Bank stocks had their worst day in almost three years, thanks largely to SVB. The KBW Bank Index, which includes regional lenders, plunged 7.7%.
Silicon Valley Bank plummeted 60%, erasing nearly $10 billion in market value. CEO Greg Becker held a 10-minute call advising clients to “stay calm.” They didn’t.
By mid-morning, Silicon Valley Bank was closed by the regulators. The second-biggest bank failure in US history
SVB’s depositors were rescued, with the costs to be borne by depositors in other banks through higher deposit insurance premiums; its shareholders were wiped out and management fired.
Once trading opened, the turmoil spread, with First Republic Bank shares plummeting a record 62%
By the close, there was a new headline: Credit Suisse Group AG saying it had identified material weaknesses in its financial reporting.
Saudi National Bank — an anchor investor in Credit Suisse’s capital raise — said it would “absolutely” not provide more assistance to the lender. The bank is one of the world’s most powerful and inter-connected institutions, so it seemed implausible that it could be allowed to fail.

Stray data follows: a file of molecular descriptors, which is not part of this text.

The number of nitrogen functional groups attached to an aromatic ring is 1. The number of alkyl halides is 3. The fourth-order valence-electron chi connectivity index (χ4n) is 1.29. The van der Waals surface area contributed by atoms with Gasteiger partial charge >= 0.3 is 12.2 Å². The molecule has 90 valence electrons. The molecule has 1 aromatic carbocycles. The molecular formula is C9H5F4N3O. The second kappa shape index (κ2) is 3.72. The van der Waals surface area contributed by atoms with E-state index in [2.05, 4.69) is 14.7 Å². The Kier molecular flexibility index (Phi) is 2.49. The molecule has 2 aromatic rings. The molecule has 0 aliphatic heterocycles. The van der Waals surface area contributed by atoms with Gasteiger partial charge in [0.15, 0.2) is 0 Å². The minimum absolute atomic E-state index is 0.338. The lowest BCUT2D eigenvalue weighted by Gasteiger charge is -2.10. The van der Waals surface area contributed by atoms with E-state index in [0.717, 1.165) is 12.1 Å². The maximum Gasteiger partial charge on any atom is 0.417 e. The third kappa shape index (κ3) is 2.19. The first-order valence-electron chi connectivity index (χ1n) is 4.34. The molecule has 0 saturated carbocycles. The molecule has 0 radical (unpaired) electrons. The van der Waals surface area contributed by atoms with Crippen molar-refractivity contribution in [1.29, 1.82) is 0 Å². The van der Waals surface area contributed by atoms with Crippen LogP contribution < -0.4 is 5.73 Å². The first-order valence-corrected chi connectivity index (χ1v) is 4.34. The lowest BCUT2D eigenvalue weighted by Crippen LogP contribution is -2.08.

The evening in New York brought news that the Swiss National Bank was prepared to lend $54 billion.
The focus shifted to First Republic Bank in the US. Yet another selloff at the open meant that its shares were down 83% in two weeks.
From that position, they had regained 65% by the close as details of its rescue package steadily came out. Again, the government avoided using taxpayers’ money, instead persuading a group of 12 large banks to put $30 billion between them into deposits at First Republic.
Using a simple measure of subtracting the headline rate of inflation from the fed funds target to give a crude “real fed funds” rate, we see a record low a year ago. It remains negative.
Taking the metric of a share price’s multiple of sales, the S&P 500 is still as expensive as at its peak before the bursting of the dot-com bubble in 2000:
Where Do We Go From Here? What Does the Fed Do Next?
John Authers and Isabelle Lee Bloomberg 17 mars 2023
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